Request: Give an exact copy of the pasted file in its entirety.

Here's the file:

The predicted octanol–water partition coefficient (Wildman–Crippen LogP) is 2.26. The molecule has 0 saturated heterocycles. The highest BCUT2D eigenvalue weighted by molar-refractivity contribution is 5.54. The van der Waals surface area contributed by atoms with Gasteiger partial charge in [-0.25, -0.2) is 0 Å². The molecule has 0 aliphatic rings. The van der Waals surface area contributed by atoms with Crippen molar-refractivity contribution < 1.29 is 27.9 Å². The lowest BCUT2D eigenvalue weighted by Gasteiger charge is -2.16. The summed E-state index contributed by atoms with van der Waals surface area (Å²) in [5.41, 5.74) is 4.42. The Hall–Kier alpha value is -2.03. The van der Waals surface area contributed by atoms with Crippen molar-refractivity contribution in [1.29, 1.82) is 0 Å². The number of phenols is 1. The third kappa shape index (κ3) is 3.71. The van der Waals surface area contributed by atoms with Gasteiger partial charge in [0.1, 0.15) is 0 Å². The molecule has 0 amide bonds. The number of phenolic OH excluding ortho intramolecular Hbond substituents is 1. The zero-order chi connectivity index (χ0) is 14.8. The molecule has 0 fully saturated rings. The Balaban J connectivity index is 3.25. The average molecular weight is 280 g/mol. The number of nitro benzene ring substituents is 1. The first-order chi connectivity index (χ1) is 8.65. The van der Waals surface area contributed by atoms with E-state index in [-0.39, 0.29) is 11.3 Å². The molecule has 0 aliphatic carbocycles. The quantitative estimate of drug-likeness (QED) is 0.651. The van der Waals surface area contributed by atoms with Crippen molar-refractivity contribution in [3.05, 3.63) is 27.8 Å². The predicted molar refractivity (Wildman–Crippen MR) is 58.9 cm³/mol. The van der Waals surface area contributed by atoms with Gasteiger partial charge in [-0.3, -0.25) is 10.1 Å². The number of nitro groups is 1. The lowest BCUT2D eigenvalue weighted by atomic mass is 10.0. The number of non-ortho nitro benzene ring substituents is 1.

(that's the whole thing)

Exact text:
The predicted octanol–water partition coefficient (Wildman–Crippen LogP) is 2.26. The molecule has 0 saturated heterocycles. The highest BCUT2D eigenvalue weighted by molar-refractivity contribution is 5.54. The van der Waals surface area contributed by atoms with Gasteiger partial charge in [-0.25, -0.2) is 0 Å². The molecule has 0 aliphatic rings. The van der Waals surface area contributed by atoms with Crippen molar-refractivity contribution < 1.29 is 27.9 Å². The lowest BCUT2D eigenvalue weighted by Gasteiger charge is -2.16. The summed E-state index contributed by atoms with van der Waals surface area (Å²) in [5.41, 5.74) is 4.42. The Hall–Kier alpha value is -2.03. The van der Waals surface area contributed by atoms with Crippen molar-refractivity contribution in [1.29, 1.82) is 0 Å². The number of phenols is 1. The third kappa shape index (κ3) is 3.71. The van der Waals surface area contributed by atoms with Gasteiger partial charge in [0.1, 0.15) is 0 Å². The molecule has 0 amide bonds. The number of phenolic OH excluding ortho intramolecular Hbond substituents is 1. The zero-order chi connectivity index (χ0) is 14.8. The molecule has 0 fully saturated rings. The Balaban J connectivity index is 3.25. The average molecular weight is 280 g/mol. The number of nitro benzene ring substituents is 1. The first-order chi connectivity index (χ1) is 8.65. The van der Waals surface area contributed by atoms with E-state index in [-0.39, 0.29) is 11.3 Å². The molecule has 0 aliphatic carbocycles. The quantitative estimate of drug-likeness (QED) is 0.651. The van der Waals surface area contributed by atoms with Crippen molar-refractivity contribution in [3.05, 3.63) is 27.8 Å². The predicted molar refractivity (Wildman–Crippen MR) is 58.9 cm³/mol. The van der Waals surface area contributed by atoms with Gasteiger partial charge in [-0.3, -0.25) is 10.1 Å². The number of nitro groups is 1. The lowest BCUT2D eigenvalue weighted by atomic mass is 10.0. The number of non-ortho nitro benzene ring substituents is 1.